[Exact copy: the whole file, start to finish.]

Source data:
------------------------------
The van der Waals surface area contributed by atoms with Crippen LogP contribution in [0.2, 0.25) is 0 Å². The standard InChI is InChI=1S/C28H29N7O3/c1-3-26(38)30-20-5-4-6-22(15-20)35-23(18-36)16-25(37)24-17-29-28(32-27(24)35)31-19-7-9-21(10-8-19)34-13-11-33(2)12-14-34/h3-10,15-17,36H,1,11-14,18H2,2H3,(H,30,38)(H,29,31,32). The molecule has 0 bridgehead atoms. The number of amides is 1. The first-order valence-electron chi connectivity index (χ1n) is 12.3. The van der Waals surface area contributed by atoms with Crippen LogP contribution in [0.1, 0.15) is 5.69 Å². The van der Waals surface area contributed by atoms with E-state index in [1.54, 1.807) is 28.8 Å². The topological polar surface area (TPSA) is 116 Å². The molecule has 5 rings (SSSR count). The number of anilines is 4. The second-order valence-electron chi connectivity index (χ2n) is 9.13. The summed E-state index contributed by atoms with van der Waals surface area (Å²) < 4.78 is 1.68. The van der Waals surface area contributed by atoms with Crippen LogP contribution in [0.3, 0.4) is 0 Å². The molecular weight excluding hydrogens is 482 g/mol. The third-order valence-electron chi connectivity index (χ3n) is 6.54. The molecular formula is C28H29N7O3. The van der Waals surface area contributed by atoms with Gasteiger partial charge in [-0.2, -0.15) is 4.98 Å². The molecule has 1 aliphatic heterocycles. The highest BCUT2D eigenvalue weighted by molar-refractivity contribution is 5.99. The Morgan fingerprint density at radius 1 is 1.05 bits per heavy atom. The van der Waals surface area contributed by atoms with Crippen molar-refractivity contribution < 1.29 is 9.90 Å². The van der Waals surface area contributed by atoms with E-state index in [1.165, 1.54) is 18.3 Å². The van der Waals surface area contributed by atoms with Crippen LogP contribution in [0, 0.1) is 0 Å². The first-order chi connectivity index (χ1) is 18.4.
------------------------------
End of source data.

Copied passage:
The van der Waals surface area contributed by atoms with Crippen LogP contribution in [0.2, 0.25) is 0 Å². The standard InChI is InChI=1S/C28H29N7O3/c1-3-26(38)30-20-5-4-6-22(15-20)35-23(18-36)16-25(37)24-17-29-28(32-27(24)35)31-19-7-9-21(10-8-19)34-13-11-33(2)12-14-34/h3-10,15-17,36H,1,11-14,18H2,2H3,(H,30,38)(H,29,31,32). The molecule has 0 bridgehead atoms. The number of amides is 1. The first-order valence-electron chi connectivity index (χ1n) is 12.3. The van der Waals surface area contributed by atoms with Crippen LogP contribution in [0.1, 0.15) is 5.69 Å². The van der Waals surface area contributed by atoms with E-state index in [1.54, 1.807) is 28.8 Å². The topological polar surface area (TPSA) is 116 Å². The molecule has 5 rings (SSSR count). The number of anilines is 4. The second-order valence-electron chi connectivity index (χ2n) is 9.13. The summed E-state index contributed by atoms with van der Waals surface area (Å²) < 4.78 is 1.68. The van der Waals surface area contributed by atoms with Crippen LogP contribution in [0.3, 0.4) is 0 Å². The molecular weight excluding hydrogens is 482 g/mol. The third-order valence-electron chi connectivity index (χ3n) is 6.54. The molecular formula is C28H29N7O3. The van der Waals surface area contributed by atoms with Gasteiger partial charge in [-0.2, -0.15) is 4.98 Å². The molecule has 1 aliphatic heterocycles. The highest BCUT2D eigenvalue weighted by molar-refractivity contribution is 5.99. The Morgan fingerprint density at radius 1 is 1.05 bits per heavy atom. The van der Waals surface area contributed by atoms with Crippen molar-refractivity contribution < 1.29 is 9.90 Å². The van der Waals surface area contributed by atoms with E-state index in [1.165, 1.54) is 18.3 Å². The van der Waals surface area contributed by atoms with Crippen LogP contribution in [0, 0.1) is 0 Å². The first-order chi connectivity index (χ1) is 18.4.